Wednesday, April 19, 2017

Slow Cooker Moroccan Chicken with Apricots, Olives, and Almonds

Sometimes you have to take risks in life. Some men quit their jobs to start their own companies. Some climb the highest peaks or ride the rapidest rivers. I choose to serve dinner with ingredients the wifey and I dislike. 

Dinner is served.

4 boneless, skinless chicken thighs
1/2 onion, trimmed, cut in half
1/2 teaspoon ground cumin
1/4 teaspoon ground ginger
1/4 teaspoon coriander seeds in a spice bag
1/8 teaspoon ground cinnamon
1/8 teaspoon cayenne pepper
Salt and black pepper to taste
1 bay leaf
2 tablespoons plus 2 teaspoons low-sodium chicken broth
(1) 7 3/4 ounce can chickpeas, drained
8 large green olives (condition to be debated in commentary)
1/4 cup dried apricots (condition to be debated in commentary)
1/4 cup sliced almonds

If necessary, remove skin and bones from chicken thighs.

In a the slow cooker, toss the chicken thighs with the onion, cumin, ginger, coriander, cinnamon and cayenne and season with salt and pepper. Add the bay leaf and chicken broth, cover and cook on high for 2 hours. Stir in the chickpeas, olives and apricots, cover and cook until the chicken is tender and cooked through and the apricots are plump, about 1 hour. Remove the bay leaf and season the juices with salt and pepper.

Meanwhile, preheat the oven to 350°F. Spread the almonds in a pie plate and toast for about 7 minutes, until fragrant and lightly golden.

Spoon the chicken and juices into shallow bowls, sprinkle with the toasted almonds and serve.

Check your nuts! Seriously. Testicular cancer is nothing to laugh at. Also check you nuts as you toast them. I checked them. They seemed almost done. I went pee. I get back and they are burnt and smoky. Luckily I had bought a half cup bag of almond slices!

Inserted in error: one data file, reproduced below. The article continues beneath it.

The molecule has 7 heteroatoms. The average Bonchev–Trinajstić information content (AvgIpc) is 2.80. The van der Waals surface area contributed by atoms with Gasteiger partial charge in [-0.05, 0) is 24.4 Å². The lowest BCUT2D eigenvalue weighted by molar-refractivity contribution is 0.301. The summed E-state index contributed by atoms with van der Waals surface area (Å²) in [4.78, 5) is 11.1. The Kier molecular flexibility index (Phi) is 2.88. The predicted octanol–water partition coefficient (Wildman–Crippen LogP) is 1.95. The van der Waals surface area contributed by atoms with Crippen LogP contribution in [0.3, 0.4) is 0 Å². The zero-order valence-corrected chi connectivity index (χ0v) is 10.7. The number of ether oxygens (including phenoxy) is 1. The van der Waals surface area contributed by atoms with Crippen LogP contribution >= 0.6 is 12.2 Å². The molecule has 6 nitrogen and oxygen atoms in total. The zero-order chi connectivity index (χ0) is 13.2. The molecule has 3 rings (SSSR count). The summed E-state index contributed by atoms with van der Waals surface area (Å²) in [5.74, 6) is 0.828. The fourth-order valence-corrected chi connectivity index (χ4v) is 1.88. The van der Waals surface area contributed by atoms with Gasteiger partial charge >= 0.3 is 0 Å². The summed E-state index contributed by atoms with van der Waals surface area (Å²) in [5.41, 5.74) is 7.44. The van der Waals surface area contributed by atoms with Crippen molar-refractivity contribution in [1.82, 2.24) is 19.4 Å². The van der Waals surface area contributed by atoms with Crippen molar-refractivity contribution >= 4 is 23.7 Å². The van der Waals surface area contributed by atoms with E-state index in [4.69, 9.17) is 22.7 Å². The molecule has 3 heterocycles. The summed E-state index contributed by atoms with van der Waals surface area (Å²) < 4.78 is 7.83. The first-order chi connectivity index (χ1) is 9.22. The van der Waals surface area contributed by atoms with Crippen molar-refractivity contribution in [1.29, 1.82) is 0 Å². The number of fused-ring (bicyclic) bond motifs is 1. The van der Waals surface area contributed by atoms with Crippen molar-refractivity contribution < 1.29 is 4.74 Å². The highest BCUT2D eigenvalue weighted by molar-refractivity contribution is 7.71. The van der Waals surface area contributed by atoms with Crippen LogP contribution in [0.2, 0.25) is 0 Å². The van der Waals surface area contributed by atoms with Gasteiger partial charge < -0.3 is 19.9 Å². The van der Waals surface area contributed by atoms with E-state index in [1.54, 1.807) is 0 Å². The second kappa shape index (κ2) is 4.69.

None of my regular readers will be surprised to learn this is a Food & Wine recipe. The only meaningful chance I made from the original was halving the recipe. Two adults and a toddler, although we are all big eaters, probably should not polish off three pounds of chicken thighs in one sitting.

Hmm. Well that will not do!

Speaking of halving the recipe 1/4 cup of jumbo green olives is literally four olives. I doubled that somewhat arbitrarily. 

My one regret was I did not cut the apricots and olives. The tastes did not blend because of it. You tasted all chicken. Then all olive. If I revisit I will halve the apricots and quarter the olives (remember I used large olives, so if you are using smaller olives I would half).

Slice & dice and this is all good.

Tuesday, February 28, 2017

Middle Eastern Herb and Garlic Chicken

Well hello there! Long time no see. <insert obligatory President Trump jokeHow are the kids? Oh Susie got the lead in the school play? Well that is just fantastic. Good for her. I am sure it will be the best Annie Get Your Gun the high school theater has ever done!

Aside: are high schools even allowed to do Annie Get Your Gun these days? I mean it is a classic, but guns are bad m'kay.